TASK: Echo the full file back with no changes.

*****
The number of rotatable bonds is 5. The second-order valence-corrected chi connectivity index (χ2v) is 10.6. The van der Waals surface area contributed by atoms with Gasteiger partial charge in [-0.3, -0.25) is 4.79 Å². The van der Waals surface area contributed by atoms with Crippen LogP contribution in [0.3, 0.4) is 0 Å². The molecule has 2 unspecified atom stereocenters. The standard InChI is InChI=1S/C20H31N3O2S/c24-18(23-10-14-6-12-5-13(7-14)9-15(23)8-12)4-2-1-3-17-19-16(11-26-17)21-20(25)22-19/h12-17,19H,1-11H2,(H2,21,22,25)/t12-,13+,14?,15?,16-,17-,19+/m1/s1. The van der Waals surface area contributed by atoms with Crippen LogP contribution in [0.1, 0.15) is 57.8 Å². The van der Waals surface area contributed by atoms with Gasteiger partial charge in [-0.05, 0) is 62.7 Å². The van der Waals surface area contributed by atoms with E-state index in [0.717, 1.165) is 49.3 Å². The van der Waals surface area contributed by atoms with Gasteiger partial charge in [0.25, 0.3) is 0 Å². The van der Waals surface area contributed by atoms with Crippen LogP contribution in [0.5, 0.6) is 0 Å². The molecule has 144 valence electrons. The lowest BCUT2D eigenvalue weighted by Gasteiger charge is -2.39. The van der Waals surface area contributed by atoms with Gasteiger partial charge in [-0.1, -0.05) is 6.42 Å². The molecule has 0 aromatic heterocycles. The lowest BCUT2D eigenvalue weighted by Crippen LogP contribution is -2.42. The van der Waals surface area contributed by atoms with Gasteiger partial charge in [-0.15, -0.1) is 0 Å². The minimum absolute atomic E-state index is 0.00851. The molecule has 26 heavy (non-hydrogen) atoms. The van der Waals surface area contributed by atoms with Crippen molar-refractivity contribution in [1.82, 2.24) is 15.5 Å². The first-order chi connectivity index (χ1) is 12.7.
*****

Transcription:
The number of rotatable bonds is 5. The second-order valence-corrected chi connectivity index (χ2v) is 10.6. The van der Waals surface area contributed by atoms with Gasteiger partial charge in [-0.3, -0.25) is 4.79 Å². The van der Waals surface area contributed by atoms with Crippen LogP contribution in [0.3, 0.4) is 0 Å². The molecule has 2 unspecified atom stereocenters. The standard InChI is InChI=1S/C20H31N3O2S/c24-18(23-10-14-6-12-5-13(7-14)9-15(23)8-12)4-2-1-3-17-19-16(11-26-17)21-20(25)22-19/h12-17,19H,1-11H2,(H2,21,22,25)/t12-,13+,14?,15?,16-,17-,19+/m1/s1. The van der Waals surface area contributed by atoms with Crippen LogP contribution in [0.1, 0.15) is 57.8 Å². The van der Waals surface area contributed by atoms with Gasteiger partial charge in [-0.05, 0) is 62.7 Å². The van der Waals surface area contributed by atoms with E-state index in [0.717, 1.165) is 49.3 Å². The van der Waals surface area contributed by atoms with Gasteiger partial charge in [0.25, 0.3) is 0 Å². The van der Waals surface area contributed by atoms with Crippen LogP contribution in [0.5, 0.6) is 0 Å². The molecule has 144 valence electrons. The lowest BCUT2D eigenvalue weighted by Gasteiger charge is -2.39. The van der Waals surface area contributed by atoms with Gasteiger partial charge in [-0.1, -0.05) is 6.42 Å². The molecule has 0 aromatic heterocycles. The lowest BCUT2D eigenvalue weighted by Crippen LogP contribution is -2.42. The van der Waals surface area contributed by atoms with Gasteiger partial charge in [-0.15, -0.1) is 0 Å². The minimum absolute atomic E-state index is 0.00851. The molecule has 26 heavy (non-hydrogen) atoms. The van der Waals surface area contributed by atoms with Crippen molar-refractivity contribution in [1.82, 2.24) is 15.5 Å². The first-order chi connectivity index (χ1) is 12.7.